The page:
What tour of Italy would be complete without a visit to the world-famous museums around the country? One such place is the Uffizzi Gallery Museum which is one of the most culture-rich museums in the world. There are so many unique artworks and masterpieces adorning the walls and halls of this museum, most of them produced during the Renaissance period. For those who do not know, Renaissance means the rebirth, so for these craftsmen, Renaissance is the rebirth or arts and culture into their society.

Located in the heart of Florence, Italy the Uffizi hosts great artworks by legendary artists like Botticelli, Cimabue, Michaelangelo, Leonardo Da Vinci, and Rafaello, just to name a few of the most famous ones. The collection is so large it has masterpieces which were created mostly between the 12th and the 17th century, when the Renaissance movement was in full swing.

The Uffizi Gallery Museum is one of the most visited museums in the world with over 1 million visitors per year. The other most visited museum is the Vatican Museum in Rome. The museums are so famous for their exquisite art that the long queues in order to get in and catch the exhibit is just as famous as the art pieces themselves.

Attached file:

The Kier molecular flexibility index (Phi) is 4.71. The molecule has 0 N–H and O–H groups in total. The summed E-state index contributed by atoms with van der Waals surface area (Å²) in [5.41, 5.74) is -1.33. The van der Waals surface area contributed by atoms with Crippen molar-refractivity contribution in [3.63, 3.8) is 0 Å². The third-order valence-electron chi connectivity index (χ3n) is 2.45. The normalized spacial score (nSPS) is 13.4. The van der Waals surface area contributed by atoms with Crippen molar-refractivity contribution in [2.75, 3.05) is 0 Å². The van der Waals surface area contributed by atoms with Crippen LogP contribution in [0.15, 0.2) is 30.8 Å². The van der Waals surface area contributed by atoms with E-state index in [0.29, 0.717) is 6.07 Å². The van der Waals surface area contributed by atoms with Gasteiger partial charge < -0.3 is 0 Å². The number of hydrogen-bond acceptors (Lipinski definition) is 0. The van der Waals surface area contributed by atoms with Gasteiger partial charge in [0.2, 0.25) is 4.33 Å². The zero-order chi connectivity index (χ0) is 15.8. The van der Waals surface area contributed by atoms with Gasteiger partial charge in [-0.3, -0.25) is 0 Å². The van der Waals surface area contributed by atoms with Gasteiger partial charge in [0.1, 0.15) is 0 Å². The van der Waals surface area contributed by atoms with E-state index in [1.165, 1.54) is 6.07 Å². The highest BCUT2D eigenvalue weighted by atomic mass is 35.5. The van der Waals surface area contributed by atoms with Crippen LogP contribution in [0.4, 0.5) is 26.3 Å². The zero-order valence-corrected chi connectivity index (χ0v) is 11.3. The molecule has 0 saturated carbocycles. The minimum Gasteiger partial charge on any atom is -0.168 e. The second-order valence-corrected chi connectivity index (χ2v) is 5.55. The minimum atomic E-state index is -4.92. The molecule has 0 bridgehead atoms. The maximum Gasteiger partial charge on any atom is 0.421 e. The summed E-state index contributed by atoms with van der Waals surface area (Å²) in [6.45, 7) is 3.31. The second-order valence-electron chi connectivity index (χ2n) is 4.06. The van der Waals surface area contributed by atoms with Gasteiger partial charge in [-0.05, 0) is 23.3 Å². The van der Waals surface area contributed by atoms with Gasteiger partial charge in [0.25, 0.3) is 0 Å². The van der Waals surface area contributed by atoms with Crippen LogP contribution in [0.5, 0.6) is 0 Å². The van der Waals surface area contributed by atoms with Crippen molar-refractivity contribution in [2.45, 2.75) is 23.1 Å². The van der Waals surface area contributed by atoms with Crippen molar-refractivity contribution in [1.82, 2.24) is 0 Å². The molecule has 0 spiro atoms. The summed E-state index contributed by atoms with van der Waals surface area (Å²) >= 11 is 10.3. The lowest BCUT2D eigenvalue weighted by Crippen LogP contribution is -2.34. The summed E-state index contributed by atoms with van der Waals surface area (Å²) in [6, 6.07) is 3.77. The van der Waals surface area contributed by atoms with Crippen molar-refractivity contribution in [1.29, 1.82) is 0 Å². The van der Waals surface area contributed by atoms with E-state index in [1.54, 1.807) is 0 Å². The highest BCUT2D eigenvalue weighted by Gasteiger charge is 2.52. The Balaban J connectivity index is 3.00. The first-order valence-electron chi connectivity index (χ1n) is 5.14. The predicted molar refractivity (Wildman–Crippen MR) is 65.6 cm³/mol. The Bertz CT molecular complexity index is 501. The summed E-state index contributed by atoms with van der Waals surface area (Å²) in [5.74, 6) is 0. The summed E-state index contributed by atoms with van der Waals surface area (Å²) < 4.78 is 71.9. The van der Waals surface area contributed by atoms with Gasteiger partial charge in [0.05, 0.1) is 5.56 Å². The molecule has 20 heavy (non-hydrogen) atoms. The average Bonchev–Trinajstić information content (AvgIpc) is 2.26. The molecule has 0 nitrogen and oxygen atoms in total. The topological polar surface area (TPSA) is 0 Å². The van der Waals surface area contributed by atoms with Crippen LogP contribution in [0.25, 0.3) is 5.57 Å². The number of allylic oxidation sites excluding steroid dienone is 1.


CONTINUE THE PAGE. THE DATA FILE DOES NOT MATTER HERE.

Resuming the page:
When I visited the place, the entrance was swamped with visitors wanting to get in. If you want to get a nice visit, you must come early, even before the doors open, to make sure you don’t get caught up in the queue. So that’s exactly what I did. I left the hotel at 5 in the morning thinking I would be the first at the door when it opens. But to my surprise, when I arrived, there was already a queue where at least a hundred people were already waiting to get in.

The building was built in 1560 and was intended originally to become offices for the Florentine magistrate, therefore the name Uffizi, which stuck and was never changed. The original designer of the building was Giorgio Vasari, but the building was completed by Alfonso Parigi and Bernardo Bountalenti in 1581. It was intended to hold the art collection of the Medici Clan, and later on converted into a museum and was opened to the public at the start of the 16th century.

It is now one of the most famous tourist attractions in Italy, and waiting time to get in could take up to 5 hours.